Suddenly he spoke, but it seemed that his voice was better modulated and more cultivated than before.
"Good evening, all!" said the voice.
There was a general murmur of "Good evening, Victor."
"I am afraid that the vibrations are not very harmonious. The sceptical element is present, but not, I think, predominant, so that we may hope for results. Martin Lightfoot is doing what he can."
"That is the Indian control" Mailey whispered.
"I think that if you would start the gramophone it would be helpful. A hymn is always best, though there is no real objection to secular music. Give us what you think best, Mrs. Ogilvy."
There was the rasping of a needle which had not yet found its grooves. Then "Lead, Kindly Light" was churned out. The audience joined in in a subdued fashion. Mrs. Ogilvy then changed it to "O, God, our help in ages past".
"They often change the records themselves," said Mrs. Ogilvy, "but to-night there is not enough power."
"Oh, yes," said the voice. "There is enough power, Mrs. Ogilvy, but we are anxious to conserve it all for the materializations. Martin says they are building up very well."
At this moment the curtain in front of the cabinet began to sway. It bellied out as if a strong wind were behind it. At the same time a breeze was felt by all who were in the circle, together with a sensation of cold.
"It is quite chilly," whispered Enid, with a shiver.
"It is not a subjective feeling," Mailey answered. "Mr. Harry Price has tested it with thermometric readings. So did Professor Crawford."
"My God!" cried a startled voice. It belonged to the pompous dabbler in mysteries, who was suddenly faced with a real mystery. The curtains of the cabinet had parted and a human figure had stolen noiselessly out. There was the medium clearly outlined on one side. There was Mrs. Linden, who had sprung to her feet, on the other. And, between them, the little black, hesitating figure, which seemed to be terrified at its own position. Mrs. Linden soothed and encouraged it.
"Don't be alarmed, dear. It is all quite right. No one will hurt you."
"It is someone who has never been through before," she explained to the company. "Naturally it seems very strange to her. Just as strange as if we broke into their world. That's right, dear. You are gaining strength, I can see. Well done!"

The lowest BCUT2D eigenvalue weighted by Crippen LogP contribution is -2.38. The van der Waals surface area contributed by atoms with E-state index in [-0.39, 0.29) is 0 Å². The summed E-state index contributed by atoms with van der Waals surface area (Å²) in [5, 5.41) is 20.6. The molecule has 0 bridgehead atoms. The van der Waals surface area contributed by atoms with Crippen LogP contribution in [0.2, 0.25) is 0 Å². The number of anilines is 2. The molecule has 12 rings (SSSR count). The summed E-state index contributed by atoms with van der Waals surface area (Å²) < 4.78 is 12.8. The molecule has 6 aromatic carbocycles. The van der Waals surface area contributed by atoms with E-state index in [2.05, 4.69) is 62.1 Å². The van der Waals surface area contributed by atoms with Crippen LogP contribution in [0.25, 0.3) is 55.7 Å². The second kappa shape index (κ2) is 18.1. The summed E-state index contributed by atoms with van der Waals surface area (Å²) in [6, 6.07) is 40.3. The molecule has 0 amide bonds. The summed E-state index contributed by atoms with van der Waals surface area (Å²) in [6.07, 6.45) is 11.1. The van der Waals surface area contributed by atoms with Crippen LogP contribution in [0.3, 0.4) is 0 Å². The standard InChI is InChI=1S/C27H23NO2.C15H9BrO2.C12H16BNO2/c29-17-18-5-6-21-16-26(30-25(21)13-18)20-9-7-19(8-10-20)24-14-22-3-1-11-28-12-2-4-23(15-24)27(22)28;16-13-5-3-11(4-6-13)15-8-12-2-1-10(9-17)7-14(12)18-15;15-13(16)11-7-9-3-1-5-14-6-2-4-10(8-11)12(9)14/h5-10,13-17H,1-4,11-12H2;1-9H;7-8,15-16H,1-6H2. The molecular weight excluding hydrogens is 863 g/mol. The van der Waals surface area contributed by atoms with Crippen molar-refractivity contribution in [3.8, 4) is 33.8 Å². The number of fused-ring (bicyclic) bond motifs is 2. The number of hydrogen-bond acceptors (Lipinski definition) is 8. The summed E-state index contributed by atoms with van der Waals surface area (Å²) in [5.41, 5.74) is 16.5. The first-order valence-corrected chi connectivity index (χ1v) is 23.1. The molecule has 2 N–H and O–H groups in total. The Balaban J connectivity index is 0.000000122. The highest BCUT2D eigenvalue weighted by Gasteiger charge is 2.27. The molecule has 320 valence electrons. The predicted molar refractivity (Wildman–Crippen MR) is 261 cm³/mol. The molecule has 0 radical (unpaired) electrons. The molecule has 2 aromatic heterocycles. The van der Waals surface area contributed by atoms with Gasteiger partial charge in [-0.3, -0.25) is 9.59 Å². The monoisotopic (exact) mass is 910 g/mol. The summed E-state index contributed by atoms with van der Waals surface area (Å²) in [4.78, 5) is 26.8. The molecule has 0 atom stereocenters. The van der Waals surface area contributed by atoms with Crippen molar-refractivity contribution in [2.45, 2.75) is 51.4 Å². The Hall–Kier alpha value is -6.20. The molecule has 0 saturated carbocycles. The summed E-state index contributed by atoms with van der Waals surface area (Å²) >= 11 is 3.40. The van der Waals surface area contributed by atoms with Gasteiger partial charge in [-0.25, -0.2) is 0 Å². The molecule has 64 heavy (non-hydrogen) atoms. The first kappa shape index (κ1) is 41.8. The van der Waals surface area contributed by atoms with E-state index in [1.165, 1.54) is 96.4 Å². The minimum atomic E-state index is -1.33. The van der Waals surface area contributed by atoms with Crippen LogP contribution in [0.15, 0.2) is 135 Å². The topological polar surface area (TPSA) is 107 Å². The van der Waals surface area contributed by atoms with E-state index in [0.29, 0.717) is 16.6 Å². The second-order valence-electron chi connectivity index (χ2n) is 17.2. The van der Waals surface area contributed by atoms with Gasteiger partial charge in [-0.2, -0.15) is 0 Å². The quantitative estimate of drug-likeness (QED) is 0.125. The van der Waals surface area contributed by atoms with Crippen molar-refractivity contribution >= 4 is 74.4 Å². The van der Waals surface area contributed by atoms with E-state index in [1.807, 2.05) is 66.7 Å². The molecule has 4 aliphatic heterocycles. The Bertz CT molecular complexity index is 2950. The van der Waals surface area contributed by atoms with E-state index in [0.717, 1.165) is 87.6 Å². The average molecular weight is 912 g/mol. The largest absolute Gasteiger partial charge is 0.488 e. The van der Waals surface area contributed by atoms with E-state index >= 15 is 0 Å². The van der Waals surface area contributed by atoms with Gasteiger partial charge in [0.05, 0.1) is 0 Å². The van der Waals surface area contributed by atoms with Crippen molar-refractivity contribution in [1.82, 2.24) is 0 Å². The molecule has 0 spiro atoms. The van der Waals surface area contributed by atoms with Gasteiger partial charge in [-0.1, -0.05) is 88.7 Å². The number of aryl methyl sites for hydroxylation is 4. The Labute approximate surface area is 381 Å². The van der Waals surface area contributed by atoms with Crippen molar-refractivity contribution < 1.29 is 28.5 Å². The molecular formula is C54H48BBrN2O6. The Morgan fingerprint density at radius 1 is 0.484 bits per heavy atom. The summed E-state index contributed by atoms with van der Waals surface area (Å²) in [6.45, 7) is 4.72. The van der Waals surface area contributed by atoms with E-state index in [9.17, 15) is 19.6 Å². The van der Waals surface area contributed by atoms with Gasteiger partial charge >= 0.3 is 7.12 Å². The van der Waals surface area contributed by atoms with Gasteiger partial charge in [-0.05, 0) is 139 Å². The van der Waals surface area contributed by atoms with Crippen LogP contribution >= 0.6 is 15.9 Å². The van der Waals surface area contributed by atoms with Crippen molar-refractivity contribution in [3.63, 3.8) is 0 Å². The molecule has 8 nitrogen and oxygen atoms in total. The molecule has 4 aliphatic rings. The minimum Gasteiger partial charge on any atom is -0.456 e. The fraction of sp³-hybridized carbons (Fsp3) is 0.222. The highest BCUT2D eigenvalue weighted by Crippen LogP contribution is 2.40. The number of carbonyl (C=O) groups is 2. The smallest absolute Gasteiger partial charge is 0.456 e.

The figure was moving forward. Everyone sat spellbound, with staring eyes. Miss Badley began to giggle hysterically. Weatherby lay back in his chair, gasping with horror. Neither Malone nor Enid felt any fear, but were consumed with curiosity. How marvellous to hear the humdrum flow of life in the street outside and to be face to face with such a sight as that.
Slowly the figure moved round. Now it was close to Enid and between her and the red light. Stooping, she could get the silhouette sharply outlined. It was that of a little, elderly woman, with sharp, clear-cut features.
"It's Susan!" cried Mrs. Bolsover. "Oh, Susan, don't you know me?"
The figure turned and nodded her head.
"Yes, yes, dear, it is your sister Susie," cried her husband. "I never saw her in anything but black. Susan, speak to us!"
The head was shaken.
"They seldom speak the first time they come," said Mrs. Linden, whose rather blase, business-like air was in contrast to the intense emotion of the company. "I'm afraid she can't hold together long. Ah, there! She has gone!"
The figure had disappeared. There had been some backward movement towards the cabinet, but it seemed to the observers that she sank into the ground before she reached it. At any rate, she was gone.
"Gramophone, please!" said Mrs. Linden. Everyone relaxed and sat back with a sigh. The gramophone struck up a lively air. Suddenly the curtains parted, and a second figure appeared.
It was a young girl, with flowing hair down her back. She came forward swiftly and with perfect assurance to the centre of the circle.
Mrs. Linden laughed in a satisfied way.
"Now you will get something good," she said. "Here is Lucille."
"Good evening, Lucille!" cried the Duchess.